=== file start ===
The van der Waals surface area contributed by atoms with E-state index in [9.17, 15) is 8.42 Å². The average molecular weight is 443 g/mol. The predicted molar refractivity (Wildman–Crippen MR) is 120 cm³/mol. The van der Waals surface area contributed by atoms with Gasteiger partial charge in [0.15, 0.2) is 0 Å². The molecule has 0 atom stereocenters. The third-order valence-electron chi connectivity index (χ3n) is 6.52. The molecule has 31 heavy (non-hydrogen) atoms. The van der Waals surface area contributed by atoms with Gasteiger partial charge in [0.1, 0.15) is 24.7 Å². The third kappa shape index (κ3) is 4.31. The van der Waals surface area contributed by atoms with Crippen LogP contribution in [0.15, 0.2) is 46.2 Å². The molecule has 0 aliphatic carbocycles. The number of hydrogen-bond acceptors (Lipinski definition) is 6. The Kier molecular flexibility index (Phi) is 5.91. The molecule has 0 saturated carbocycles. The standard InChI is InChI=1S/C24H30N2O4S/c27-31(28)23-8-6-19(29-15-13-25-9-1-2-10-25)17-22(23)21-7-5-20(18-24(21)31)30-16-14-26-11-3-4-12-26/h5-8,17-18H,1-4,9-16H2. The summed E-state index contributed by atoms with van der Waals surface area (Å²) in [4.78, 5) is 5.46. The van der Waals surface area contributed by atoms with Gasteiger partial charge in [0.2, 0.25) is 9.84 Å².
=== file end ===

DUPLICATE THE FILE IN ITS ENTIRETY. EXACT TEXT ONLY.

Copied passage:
The van der Waals surface area contributed by atoms with E-state index in [9.17, 15) is 8.42 Å². The average molecular weight is 443 g/mol. The predicted molar refractivity (Wildman–Crippen MR) is 120 cm³/mol. The van der Waals surface area contributed by atoms with Gasteiger partial charge in [0.15, 0.2) is 0 Å². The molecule has 0 atom stereocenters. The third-order valence-electron chi connectivity index (χ3n) is 6.52. The molecule has 31 heavy (non-hydrogen) atoms. The van der Waals surface area contributed by atoms with Gasteiger partial charge in [0.1, 0.15) is 24.7 Å². The third kappa shape index (κ3) is 4.31. The van der Waals surface area contributed by atoms with Crippen LogP contribution in [0.15, 0.2) is 46.2 Å². The molecule has 0 aliphatic carbocycles. The number of hydrogen-bond acceptors (Lipinski definition) is 6. The Kier molecular flexibility index (Phi) is 5.91. The molecule has 0 saturated carbocycles. The standard InChI is InChI=1S/C24H30N2O4S/c27-31(28)23-8-6-19(29-15-13-25-9-1-2-10-25)17-22(23)21-7-5-20(18-24(21)31)30-16-14-26-11-3-4-12-26/h5-8,17-18H,1-4,9-16H2. The summed E-state index contributed by atoms with van der Waals surface area (Å²) in [4.78, 5) is 5.46. The van der Waals surface area contributed by atoms with Gasteiger partial charge in [0.2, 0.25) is 9.84 Å².